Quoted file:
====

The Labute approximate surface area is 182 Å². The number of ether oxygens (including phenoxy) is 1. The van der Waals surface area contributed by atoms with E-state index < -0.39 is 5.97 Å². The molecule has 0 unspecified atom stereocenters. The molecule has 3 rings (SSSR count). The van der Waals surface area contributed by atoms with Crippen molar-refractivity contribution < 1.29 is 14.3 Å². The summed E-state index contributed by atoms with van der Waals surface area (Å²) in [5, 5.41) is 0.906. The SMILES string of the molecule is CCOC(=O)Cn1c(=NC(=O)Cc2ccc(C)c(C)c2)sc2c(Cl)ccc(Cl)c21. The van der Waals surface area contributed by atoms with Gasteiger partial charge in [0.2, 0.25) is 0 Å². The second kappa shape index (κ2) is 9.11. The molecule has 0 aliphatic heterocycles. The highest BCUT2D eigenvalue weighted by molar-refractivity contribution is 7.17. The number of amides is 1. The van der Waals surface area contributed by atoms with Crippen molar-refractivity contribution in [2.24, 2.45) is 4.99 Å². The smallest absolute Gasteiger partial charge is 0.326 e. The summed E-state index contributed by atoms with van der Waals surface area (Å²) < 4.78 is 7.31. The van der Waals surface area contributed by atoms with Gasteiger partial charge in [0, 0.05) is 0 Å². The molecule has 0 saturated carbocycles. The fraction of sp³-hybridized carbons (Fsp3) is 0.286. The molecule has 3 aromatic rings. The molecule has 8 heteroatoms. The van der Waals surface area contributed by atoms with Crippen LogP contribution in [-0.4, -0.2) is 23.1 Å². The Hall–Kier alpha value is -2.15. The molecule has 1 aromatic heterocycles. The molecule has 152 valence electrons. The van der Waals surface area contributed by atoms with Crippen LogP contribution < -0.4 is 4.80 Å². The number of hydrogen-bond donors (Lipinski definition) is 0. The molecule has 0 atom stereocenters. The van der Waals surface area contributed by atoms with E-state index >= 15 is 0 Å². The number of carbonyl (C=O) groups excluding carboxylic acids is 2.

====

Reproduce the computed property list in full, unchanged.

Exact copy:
The Labute approximate surface area is 182 Å². The number of ether oxygens (including phenoxy) is 1. The van der Waals surface area contributed by atoms with E-state index < -0.39 is 5.97 Å². The molecule has 0 unspecified atom stereocenters. The molecule has 3 rings (SSSR count). The van der Waals surface area contributed by atoms with Crippen molar-refractivity contribution < 1.29 is 14.3 Å². The summed E-state index contributed by atoms with van der Waals surface area (Å²) in [5, 5.41) is 0.906. The SMILES string of the molecule is CCOC(=O)Cn1c(=NC(=O)Cc2ccc(C)c(C)c2)sc2c(Cl)ccc(Cl)c21. The van der Waals surface area contributed by atoms with Gasteiger partial charge in [0.2, 0.25) is 0 Å². The second kappa shape index (κ2) is 9.11. The molecule has 0 aliphatic heterocycles. The highest BCUT2D eigenvalue weighted by molar-refractivity contribution is 7.17. The number of amides is 1. The van der Waals surface area contributed by atoms with Crippen molar-refractivity contribution in [2.24, 2.45) is 4.99 Å². The smallest absolute Gasteiger partial charge is 0.326 e. The summed E-state index contributed by atoms with van der Waals surface area (Å²) < 4.78 is 7.31. The van der Waals surface area contributed by atoms with Gasteiger partial charge in [0, 0.05) is 0 Å². The molecule has 0 saturated carbocycles. The fraction of sp³-hybridized carbons (Fsp3) is 0.286. The molecule has 3 aromatic rings. The molecule has 8 heteroatoms. The van der Waals surface area contributed by atoms with Crippen LogP contribution in [-0.4, -0.2) is 23.1 Å². The Hall–Kier alpha value is -2.15. The molecule has 1 aromatic heterocycles. The molecule has 152 valence electrons. The van der Waals surface area contributed by atoms with Crippen LogP contribution < -0.4 is 4.80 Å². The number of hydrogen-bond donors (Lipinski definition) is 0. The molecule has 0 atom stereocenters. The van der Waals surface area contributed by atoms with E-state index >= 15 is 0 Å². The number of carbonyl (C=O) groups excluding carboxylic acids is 2.